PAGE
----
I don’t like it. The visibility is not as good as I hoped. So I think at tracks where there is elevation it is going to be a problem.
Tested the Halo for the first time. Positively surprised! Didn’t notice it at all whilst driving. The looks of it we’ll get used to.
Halo, Aeroscreen or Shield?
Faced with the obvious aesthetic shortcomings of Halo, Red Bull devised a canopy-shaped alternative called Aeroscreen. A similar solution called Shield was later tested as well.
I don’t mind the Shield, I think it looks OK. It’s definitely a good step compared to the Halo.
I wouldn’t mind trying out the Shield, see how it is for visibility, and if there’s any other issues. I think for safety it would be a good step compared to what we have now.
Look-wise I don’t think there’s an awful lot of difference between either of them.
Looking from the outside, probably the Red Bull solution (Aeroscreen, similar to Shield) looks a little bit better from an aesthetic point of view, but the FIA will decide the best one.
I hope there are more options (for cockpit protection) coming because it’s very early days and the important thing is to find the best solution. It’s a ‘must’ that will come from next year (2017), hopefully.
The ‘95% support’ row
Aide from questions of how well Halo worked, several drivers continued to oppose it on the grounds they felt it was unnecessary. At least one of them also claimed other drivers had exaggerated the extent of its support:
Most people I speak to are against it but don’t really voice it in the press, so I think there’s a bit of a divide. Some of the older guys prefer it and the younger guys don’t.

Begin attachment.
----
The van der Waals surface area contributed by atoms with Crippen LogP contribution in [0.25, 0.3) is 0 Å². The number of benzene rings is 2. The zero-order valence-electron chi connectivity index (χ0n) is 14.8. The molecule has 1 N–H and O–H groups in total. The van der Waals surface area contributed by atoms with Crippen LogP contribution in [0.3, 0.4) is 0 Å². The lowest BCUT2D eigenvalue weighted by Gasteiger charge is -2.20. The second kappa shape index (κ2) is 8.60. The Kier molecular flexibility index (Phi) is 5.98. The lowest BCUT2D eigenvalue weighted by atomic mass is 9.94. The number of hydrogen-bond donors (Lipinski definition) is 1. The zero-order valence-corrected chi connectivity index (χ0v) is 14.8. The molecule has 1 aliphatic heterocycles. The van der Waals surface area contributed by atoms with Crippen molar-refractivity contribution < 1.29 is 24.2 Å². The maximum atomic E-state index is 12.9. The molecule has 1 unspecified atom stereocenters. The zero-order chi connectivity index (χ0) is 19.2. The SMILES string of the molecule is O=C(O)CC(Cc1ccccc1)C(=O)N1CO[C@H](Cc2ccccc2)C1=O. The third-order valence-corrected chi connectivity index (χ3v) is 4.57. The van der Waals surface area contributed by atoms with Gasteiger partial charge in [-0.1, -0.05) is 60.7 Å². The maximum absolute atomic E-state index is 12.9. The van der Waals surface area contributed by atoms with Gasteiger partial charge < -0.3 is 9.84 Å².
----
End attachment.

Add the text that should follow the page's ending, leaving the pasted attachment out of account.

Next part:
We had a vote among the drivers and I think 90 to 95% voted for it so I don’t know why all of a sudden it comes up the way it does.
I think it’s the wrong impression as I think the majority in here as well said. We don’t like the looks of it but I don’t think there’s anything really that justifies death.
We’ve always learned from what happens, incidents that happen on track and we’ve tried to improve. That would be the first time in human history that we learn a lesson and we don’t change.
So I think it’s up to us to make sure it does happen otherwise I think we’d be quite stupid.
95% were never in favour, so that’s a lie. I don’t know where it’s come from.
The thing is we’ve never had a proper vote in it, so no one can ever know.
Strikingly, at least two of Halo’s strongest supporters are no longer on the grid:
It’s very clear. The large majority are definitely for halo, a very large majority. We had the presentation from the FIA and you can only be for it. I understand people who have something against halo, I understand the purist and things like that, but nevertheless it’s the right thing to do.